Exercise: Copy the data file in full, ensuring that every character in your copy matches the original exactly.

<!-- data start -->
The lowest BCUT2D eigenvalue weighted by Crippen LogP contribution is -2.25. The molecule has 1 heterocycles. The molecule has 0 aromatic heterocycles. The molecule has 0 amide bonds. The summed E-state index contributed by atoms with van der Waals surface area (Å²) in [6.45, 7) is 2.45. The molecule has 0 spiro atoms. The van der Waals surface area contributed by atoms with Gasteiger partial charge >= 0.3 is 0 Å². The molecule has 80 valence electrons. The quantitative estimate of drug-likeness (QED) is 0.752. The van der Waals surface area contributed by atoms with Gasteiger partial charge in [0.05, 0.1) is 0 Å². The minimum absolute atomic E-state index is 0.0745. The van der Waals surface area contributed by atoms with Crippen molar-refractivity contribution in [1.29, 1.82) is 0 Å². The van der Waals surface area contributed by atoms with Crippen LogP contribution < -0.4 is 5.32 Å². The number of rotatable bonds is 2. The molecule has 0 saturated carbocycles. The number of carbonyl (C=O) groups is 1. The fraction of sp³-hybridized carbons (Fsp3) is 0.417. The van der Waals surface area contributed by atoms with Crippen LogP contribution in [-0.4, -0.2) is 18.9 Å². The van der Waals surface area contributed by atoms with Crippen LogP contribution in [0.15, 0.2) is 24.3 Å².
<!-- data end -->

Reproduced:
The lowest BCUT2D eigenvalue weighted by Crippen LogP contribution is -2.25. The molecule has 1 heterocycles. The molecule has 0 aromatic heterocycles. The molecule has 0 amide bonds. The summed E-state index contributed by atoms with van der Waals surface area (Å²) in [6.45, 7) is 2.45. The molecule has 0 spiro atoms. The van der Waals surface area contributed by atoms with Gasteiger partial charge >= 0.3 is 0 Å². The molecule has 80 valence electrons. The quantitative estimate of drug-likeness (QED) is 0.752. The van der Waals surface area contributed by atoms with Gasteiger partial charge in [0.05, 0.1) is 0 Å². The minimum absolute atomic E-state index is 0.0745. The van der Waals surface area contributed by atoms with Crippen molar-refractivity contribution in [1.29, 1.82) is 0 Å². The van der Waals surface area contributed by atoms with Crippen LogP contribution < -0.4 is 5.32 Å². The number of rotatable bonds is 2. The molecule has 0 saturated carbocycles. The number of carbonyl (C=O) groups is 1. The fraction of sp³-hybridized carbons (Fsp3) is 0.417. The van der Waals surface area contributed by atoms with Crippen LogP contribution in [-0.4, -0.2) is 18.9 Å². The van der Waals surface area contributed by atoms with Crippen LogP contribution in [0.15, 0.2) is 24.3 Å².